on October 8, 2003
Most videotapes, DVDs, and even LaserDiscs are silent prints of the 1929 reissue. Here we finally see the true original 1925 version. The 1925 version only exists in this DVD set and an old LaserDisc from Blackhawk Films. Also, we finally hear the audio for the reissue - the first time for this to be available anywhere.
Disc 1 has the 1930 reissue which has at least one difference from all of the other versions. There is no man with a lantern at the beginning. For me, that was how I used to identify the reissue. The Blackhawk Films and Alpha DVDs (as well as every videotape edition I've seen) have a scene with a man holding a lantern supposedly giving a prologue speech - with no audio track. This scene is not on this DVD from Milestone. This scene is not necessary so we aren't missing much. The box claims this is the 1929 edition. The commentary says this is the 1930 international version, which could explain the difference. Since the commentary is done by a film expert, I tend to trust that source more.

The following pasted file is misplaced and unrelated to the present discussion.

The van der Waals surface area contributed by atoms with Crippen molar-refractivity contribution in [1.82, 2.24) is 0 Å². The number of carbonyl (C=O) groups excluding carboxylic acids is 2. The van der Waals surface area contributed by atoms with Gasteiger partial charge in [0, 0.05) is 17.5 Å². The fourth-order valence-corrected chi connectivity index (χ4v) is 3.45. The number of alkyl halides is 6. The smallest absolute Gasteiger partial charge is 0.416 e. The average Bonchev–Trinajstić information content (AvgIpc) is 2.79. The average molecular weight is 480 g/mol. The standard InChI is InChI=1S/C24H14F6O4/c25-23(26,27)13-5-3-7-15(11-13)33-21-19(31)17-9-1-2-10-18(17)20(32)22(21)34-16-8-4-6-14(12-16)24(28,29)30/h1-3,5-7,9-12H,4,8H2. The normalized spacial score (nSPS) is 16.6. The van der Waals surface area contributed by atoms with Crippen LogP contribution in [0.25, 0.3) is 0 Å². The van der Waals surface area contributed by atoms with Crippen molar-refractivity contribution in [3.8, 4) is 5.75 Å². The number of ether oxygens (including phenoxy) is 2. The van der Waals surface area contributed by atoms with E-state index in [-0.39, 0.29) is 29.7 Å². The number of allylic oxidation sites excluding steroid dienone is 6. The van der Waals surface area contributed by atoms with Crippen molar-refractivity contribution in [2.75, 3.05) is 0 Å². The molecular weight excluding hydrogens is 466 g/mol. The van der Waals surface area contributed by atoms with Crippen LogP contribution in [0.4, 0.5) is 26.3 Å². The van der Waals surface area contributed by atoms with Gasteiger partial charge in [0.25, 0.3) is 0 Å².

The image quality seems better than any other edition of this movie. The color tinting is nicely done. You have the options to listen to the restored audio of the reissue, a nice score by Carl Davis, or commentary by Scott MacQueen.
It's nice to finally hear the reissue as it was intended. Although it was probably interesting to audiences at the time, it comes across as a bit cheesy. It's almost camp. Most of the spoken dialogue is unnecessary and simply rephrase some of the titles. It almost turns it into a B-movie. It seems no different from all of these other, more recent movies getting updated with CGI effects. Here Universal was trying to cash in on the new technology of "talkies" by simply updating a hit movie from a few years earlier.